Continuing Part Two of Penguin, on the North West Coast, a peaceful seaside town offering much to the visitor and tourist… with a population of 5,500, quality friendly service, a wide range of retail outlets, cafes, and coffee shops can all be found at Penguin. Two historic churches, the Old Penguin Cemetery and the Penguin History Group are major draw cards for those researching family history with links to Penguin.
Big Penguin and So Much More
The Big Penguin is located on the Penguin Esplanade, and is fast becoming one of Tasmania’s most photographed icons. Built and erected to commemorate the centenary of proclamation of the town of Penguin on 25th October 1875, the ‘ferro cement’ penguin stands three metres high. The penguin was constructed by Goliath Cement Co. of Railton, Tasmania, who donated all time and materials as a gesture to the Penguin Centenary. The Big Penguin was unveiled on The Esplanade on 25th October 1975, and was later coated with fibre glass to give it added strength. Today the Big Penguin is not ‘alone’, all the street rubbish bins in Penguin also have cement penguins along the sides.
Historic Uniting Church
As settlement on the North West coast developed, Primitive Methodist services began in the Penguin Creek area in the early 1860s. The first services were conducted by laymen. In 1867 Rev. Walton was appointed to The North West Coast Mission and resided at Penguin, its headquarters. The primitive Methodist community built a small split timber church on land donated by Mr Lewis Grant of Don, Tasmania. This church was opened on 14th January 1866. The amalgamation of the Primitive Methodists and United Free Methodist congregations followed in 1901 and a larger building was required. Construction of the present church was commenced, with the earlier built church being shifted to the rear with a ‘block and tackle’, but sadly has since been destroyed by fire. The square tower holds a staircase to the upper seating area and the square spire is approximately 16 metres high. Bullnose weatherboards make up the outside of the church, while the interior is of local timbers, hardwood, blackwood, celery top pine and Tasmanian Oak with window sills of Huon Pine. The church has an octagonal congregational auditorium which seats 400 downstairs and 100 upstairs.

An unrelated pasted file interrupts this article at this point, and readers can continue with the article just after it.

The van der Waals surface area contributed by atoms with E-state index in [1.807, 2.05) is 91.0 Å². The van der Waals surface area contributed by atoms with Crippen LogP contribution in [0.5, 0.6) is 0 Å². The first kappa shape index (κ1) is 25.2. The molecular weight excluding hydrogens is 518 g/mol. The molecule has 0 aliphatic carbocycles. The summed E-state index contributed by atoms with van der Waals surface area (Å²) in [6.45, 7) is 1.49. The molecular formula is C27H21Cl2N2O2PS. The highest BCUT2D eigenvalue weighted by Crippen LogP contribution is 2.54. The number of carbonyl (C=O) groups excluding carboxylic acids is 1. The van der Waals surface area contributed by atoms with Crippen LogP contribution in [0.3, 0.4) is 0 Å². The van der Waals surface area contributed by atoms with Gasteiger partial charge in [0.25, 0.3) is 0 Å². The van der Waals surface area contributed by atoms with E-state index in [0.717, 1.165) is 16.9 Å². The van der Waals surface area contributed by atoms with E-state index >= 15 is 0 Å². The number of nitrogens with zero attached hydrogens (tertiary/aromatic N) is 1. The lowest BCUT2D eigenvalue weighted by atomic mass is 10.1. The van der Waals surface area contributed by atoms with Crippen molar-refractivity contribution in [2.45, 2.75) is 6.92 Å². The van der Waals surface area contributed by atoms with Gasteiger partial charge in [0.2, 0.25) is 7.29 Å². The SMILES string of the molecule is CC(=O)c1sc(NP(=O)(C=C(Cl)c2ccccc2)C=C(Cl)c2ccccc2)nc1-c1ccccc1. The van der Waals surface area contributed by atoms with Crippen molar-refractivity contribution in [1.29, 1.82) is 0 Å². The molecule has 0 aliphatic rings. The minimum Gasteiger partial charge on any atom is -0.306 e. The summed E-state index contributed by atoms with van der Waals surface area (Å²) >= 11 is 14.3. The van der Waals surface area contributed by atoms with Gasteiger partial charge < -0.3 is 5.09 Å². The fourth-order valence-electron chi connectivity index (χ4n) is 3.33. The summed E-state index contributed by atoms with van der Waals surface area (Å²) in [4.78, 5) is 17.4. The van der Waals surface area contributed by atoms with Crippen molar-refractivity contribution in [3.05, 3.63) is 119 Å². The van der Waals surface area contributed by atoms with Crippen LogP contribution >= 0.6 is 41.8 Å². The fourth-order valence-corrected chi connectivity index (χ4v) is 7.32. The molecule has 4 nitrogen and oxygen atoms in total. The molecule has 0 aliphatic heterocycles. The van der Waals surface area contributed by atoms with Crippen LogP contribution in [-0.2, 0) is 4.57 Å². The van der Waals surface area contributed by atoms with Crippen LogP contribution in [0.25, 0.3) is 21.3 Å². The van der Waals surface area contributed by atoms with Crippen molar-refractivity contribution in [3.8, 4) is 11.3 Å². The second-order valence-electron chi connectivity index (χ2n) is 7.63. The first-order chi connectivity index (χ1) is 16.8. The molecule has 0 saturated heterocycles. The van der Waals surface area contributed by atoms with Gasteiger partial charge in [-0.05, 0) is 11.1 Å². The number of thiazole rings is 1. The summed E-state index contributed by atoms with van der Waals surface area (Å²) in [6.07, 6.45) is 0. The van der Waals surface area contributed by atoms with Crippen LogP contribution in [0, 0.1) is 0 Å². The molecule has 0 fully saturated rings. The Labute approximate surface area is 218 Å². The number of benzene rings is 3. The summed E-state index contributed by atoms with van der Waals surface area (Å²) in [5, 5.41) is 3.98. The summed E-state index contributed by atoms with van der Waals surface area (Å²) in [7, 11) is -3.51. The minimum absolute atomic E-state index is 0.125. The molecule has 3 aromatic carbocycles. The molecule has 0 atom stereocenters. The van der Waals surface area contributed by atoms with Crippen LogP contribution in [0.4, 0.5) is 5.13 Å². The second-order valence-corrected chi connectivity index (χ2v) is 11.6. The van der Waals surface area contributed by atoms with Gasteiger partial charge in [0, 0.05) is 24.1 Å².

Overlooking the beach and Bass Strait, opened on the 10th May 1903 at a final cost of 1,100 pounds, the Penguin Uniting Church is an example of a Federation Carpenter Gothic Church, which displays Eastern European influences of keyhole windows and scalloped and horseshoe arches. Also of keyhole configuration is the floor plan, excluding the vestries.
Historic St Stephens Anglican Church
St Stephen’s Anglican Church, a small church only 25 feet x 15 feet was constructed on land donated by Mr Clerke from his Coroneagh Estate in 1874, with the first service being conducted by Rev. S. B. Broome on Sunday, 17th January, 1875. Around 1900 the church was enlarged, with the old church being sawn in two, the eastern end was ‘stubbed up’ and made the ‘chancel’, while the other half was added to and became the ‘vestry’. A new ‘nave’, 30 feet x 20 feet was added. The church bell was donated by Mr W. H. D. Archer of Brickendon, Longford, and was transported out on the ill-fated Brier Holme, a ship that was later wrecked off the Tasmanian coast. The interior of the church is lined with blackwood that was grown in the district, and the altar was built in memory of the local men killed during World War 1. Late Penguin resident Albert Nobby Deacon, a devoted Anglican (Church of England) who served his church at Penguin, was the driving force behind the re-roofing of Penguin’s St Stephen’s Church with shingles in 1973. Today this quaint little church is a popular tourist attraction.